Those traveling for Thanksgiving face restrictions when crossing state lines, like in Pennsylvania, New York, Alaska, and Hawaii.
Eight months deep in the pandemic, coronavirus infections surge just in time for the holidays. The Centers for Disease Control and Prevention (CDC) insists staying home is the best way to protect travelers and their communities from the virus.
While likely fewer Americans will travel than usual this holiday season, still millions will board planes to reunite with loved ones. It's been a long year.
If you have November travel plans, be aware that individual states have different rules for entry that involve recent COVID-19 tests and quarantining. If you see your destination state on the list below, I recommend you look up the most recent travel guidance from that state.
This list doesn't represent the most comprehensive information out there—we've all learned conditions can change quickly these days.
According to a health order from November 16, Alaska visitors are required to:
- Provide proof of a negative COVID-19 test no more than 3 days prior to departure (a test can be purchased for $250 on arrival, or free for residents; children under 10 exempt from the testing requirement)
- Submit a travel declaration and self-isolation plan through the state's portal
- Social distance for 5 days on arrival (or quarantine for 14 days instead of testing)
Travelers are required to self-quarantine if arriving from a state with a higher than 10% test positivity rate, or provide proof of a negative COVID-19 test no more than 3 days prior to departure to skip quarantining.
District of Columbia
As per a November 9 health order, anyone traveling from a high-infection state must get a coronavirus test no more than 72 hours prior to traveling. Visitors from Maryland, Virginia, those traveling for funerals or family emergencies, or those spending less than 24 hours in the district are exempt.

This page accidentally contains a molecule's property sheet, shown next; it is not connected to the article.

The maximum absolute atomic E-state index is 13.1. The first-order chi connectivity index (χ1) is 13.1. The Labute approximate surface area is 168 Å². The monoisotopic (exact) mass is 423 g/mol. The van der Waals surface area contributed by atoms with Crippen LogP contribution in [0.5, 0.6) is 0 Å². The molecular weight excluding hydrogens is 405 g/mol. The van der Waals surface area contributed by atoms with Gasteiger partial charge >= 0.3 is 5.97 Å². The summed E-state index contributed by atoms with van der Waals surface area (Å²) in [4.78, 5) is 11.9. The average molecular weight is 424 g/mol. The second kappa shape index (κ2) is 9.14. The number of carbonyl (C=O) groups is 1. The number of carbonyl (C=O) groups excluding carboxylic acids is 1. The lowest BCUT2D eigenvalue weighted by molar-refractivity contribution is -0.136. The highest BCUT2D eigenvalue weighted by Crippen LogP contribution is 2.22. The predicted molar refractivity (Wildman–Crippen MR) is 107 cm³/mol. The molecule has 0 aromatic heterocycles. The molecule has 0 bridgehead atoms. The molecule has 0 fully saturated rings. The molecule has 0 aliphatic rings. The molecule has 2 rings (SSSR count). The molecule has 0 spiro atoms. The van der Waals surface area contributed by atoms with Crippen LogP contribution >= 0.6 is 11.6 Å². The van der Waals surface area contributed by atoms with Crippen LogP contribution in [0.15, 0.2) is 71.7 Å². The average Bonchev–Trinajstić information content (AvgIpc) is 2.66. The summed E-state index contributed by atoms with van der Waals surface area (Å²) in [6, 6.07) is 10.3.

Hawaii requires a negative COVID-19 test from an approved testing partner and a Safe Travels account before traveling to the state.
While the state doesn't have broad restrictions, Chicago does. Visitors from high-infection "red" states must quarantine for two weeks on arrival, regardless of test results. Visitors from "orange" lower-risk states can either test negative or quarantine.
Kansas has some specific directives for which visitors quarantine:
- Anyone traveling to or from North Dakota, Belgium, the Czech Republic, or Andorra recently
- Anyone who's attended an out-of-state gathering of 500 or more
- Anyone who has recently been on a cruise
The above quarantine requirements only apply if your destination is Kansas, not if you're just passing through.
Kentucky: Officials in Kentucky have issued a travel advisory with the recommendation of a 14-day self-quarantine for travelers who went to any of the states reporting a positive testing rate equal to or greater than 15%.
Recent guidance requires visitors from most states to quarantine or submit proof of a negative test from no more than 3 days prior to arrival.
Visitors must complete a travel form and either quarantine or show a negative coronavirus test from no more than 3 days prior to arrival.
New Hampshire kindly asks visitors from outside of New England to quarantine for two weeks. That quarantine may be shortened or ended after seven days if visitors get a negative test or are asymptomatic.
New Jersey doesn't require a negative test, nor is self-quarantine required—but they're pretty firm nonetheless: "The (14-day) self-quarantine is voluntary, but compliance is expected.”
Visitors are asked to quarantine for two weeks upon arrival.
Travelers who have been out of the state for longer than 24-hours must present a negative test within three days of arriving, then quarantine for three days. On the fourth day, visitors must test negative again before leaving quarantine.
Visitors with very high infection-rate states (15% positive testing rate or higher) are advised to quarantine for two weeks.
No test is required, but the state travel advisory includes a two-week self-quarantine.
Visitors from out of state must present a negative COVID-19 test taken within 3 days of arrival.
Visitors from states with positivity rates of 5% or higher must have proof of a negative COVID-19 test.
All visitors are required to quarantine for 14 days.
A travel advisory from the governor recommends a 14-day quarantine for out of state visitors.
Do any of these advisories or requirements disrupt your travel plans? What are your thoughts on these steps taken to control the spread of the coronavirus? Comment below with your thoughts!